|About the Book|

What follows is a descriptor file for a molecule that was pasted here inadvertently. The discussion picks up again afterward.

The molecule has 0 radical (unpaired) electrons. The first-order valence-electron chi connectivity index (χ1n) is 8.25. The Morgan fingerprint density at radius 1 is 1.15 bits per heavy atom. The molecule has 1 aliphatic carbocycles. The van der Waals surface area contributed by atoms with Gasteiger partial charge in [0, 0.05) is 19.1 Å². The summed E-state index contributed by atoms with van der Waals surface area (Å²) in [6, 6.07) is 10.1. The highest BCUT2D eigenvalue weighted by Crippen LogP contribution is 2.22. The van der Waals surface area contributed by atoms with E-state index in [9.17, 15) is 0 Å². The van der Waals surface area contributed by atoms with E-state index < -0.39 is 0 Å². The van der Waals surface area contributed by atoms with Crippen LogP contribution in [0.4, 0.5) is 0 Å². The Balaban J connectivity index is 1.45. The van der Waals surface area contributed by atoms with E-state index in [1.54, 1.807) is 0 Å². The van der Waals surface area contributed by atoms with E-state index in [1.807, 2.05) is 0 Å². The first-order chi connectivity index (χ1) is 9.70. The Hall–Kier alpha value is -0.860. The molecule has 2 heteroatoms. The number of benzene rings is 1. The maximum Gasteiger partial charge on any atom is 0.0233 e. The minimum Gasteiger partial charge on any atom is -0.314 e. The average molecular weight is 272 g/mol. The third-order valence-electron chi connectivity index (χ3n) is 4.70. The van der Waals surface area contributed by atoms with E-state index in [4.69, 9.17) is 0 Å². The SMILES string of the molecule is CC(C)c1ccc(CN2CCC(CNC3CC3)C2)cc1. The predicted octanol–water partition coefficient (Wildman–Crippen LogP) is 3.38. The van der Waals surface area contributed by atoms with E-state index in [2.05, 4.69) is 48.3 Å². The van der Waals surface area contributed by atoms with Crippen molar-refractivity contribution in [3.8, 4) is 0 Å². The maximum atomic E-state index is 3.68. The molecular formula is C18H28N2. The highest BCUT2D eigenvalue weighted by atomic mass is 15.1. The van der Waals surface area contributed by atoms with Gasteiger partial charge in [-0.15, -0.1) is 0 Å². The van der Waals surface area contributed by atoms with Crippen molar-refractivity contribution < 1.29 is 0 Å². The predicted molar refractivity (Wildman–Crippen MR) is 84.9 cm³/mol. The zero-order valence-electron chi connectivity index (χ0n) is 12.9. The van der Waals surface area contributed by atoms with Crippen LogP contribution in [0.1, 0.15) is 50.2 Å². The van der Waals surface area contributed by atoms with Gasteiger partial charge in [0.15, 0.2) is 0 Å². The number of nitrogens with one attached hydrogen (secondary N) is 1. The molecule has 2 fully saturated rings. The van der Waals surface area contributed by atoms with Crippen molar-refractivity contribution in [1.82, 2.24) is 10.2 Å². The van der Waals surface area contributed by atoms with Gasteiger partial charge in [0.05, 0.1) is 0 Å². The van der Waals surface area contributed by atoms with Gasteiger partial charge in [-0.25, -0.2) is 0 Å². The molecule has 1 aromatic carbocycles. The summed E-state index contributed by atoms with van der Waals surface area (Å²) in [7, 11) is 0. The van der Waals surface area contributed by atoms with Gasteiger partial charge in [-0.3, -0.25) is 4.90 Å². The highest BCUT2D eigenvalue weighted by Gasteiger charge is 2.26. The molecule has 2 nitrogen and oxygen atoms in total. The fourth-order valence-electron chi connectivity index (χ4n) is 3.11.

The story of the civil rights movement is well-known, popularized by both the media and the academy. Yet the version of the story recounted time and again by both history books and PBS documentaries is a simplified one, reduced to an inspirational but ultimately facile narrative framed around Dr. King, the Kennedys, and the redemptive days of Montgomery and Memphis, in which black individuals become the rescued survivors. This story renders the mass of black people invisible, refusing to take seriously everyday people whose years of persistent struggle often made the big events possible. Time Longer than Rope unearths the ordinary roots of extraordinary change, demonstrating the depth and breadth of black oppositional spirit and activity that preceded the civil rights movement. The diversity of activism covered by this collection extends from tenant farmers labor reform campaign in the 1919 Elaine, Arkansas massacre to Harry T. Moores leadership of a movement that registered 100,000 black Floridians years before Montgomery, and from womens participation in the Garvey movement to the changing meaning of the Lincoln Memorial. Concentrating on activist efforts in the South, key themes emerge, including the underappreciated importance of historical memory and community building, the divisive impact of class and sexism, and the shifting interplay between individual initiative and structural constraints. More than simply illuminating a hitherto marginalized fragment of American history, Time Longer than Rope provides a crucial pre-history of the modern civil rights movement. In the process, it alters our entire understanding of African American activism and the very meaning of civil rights.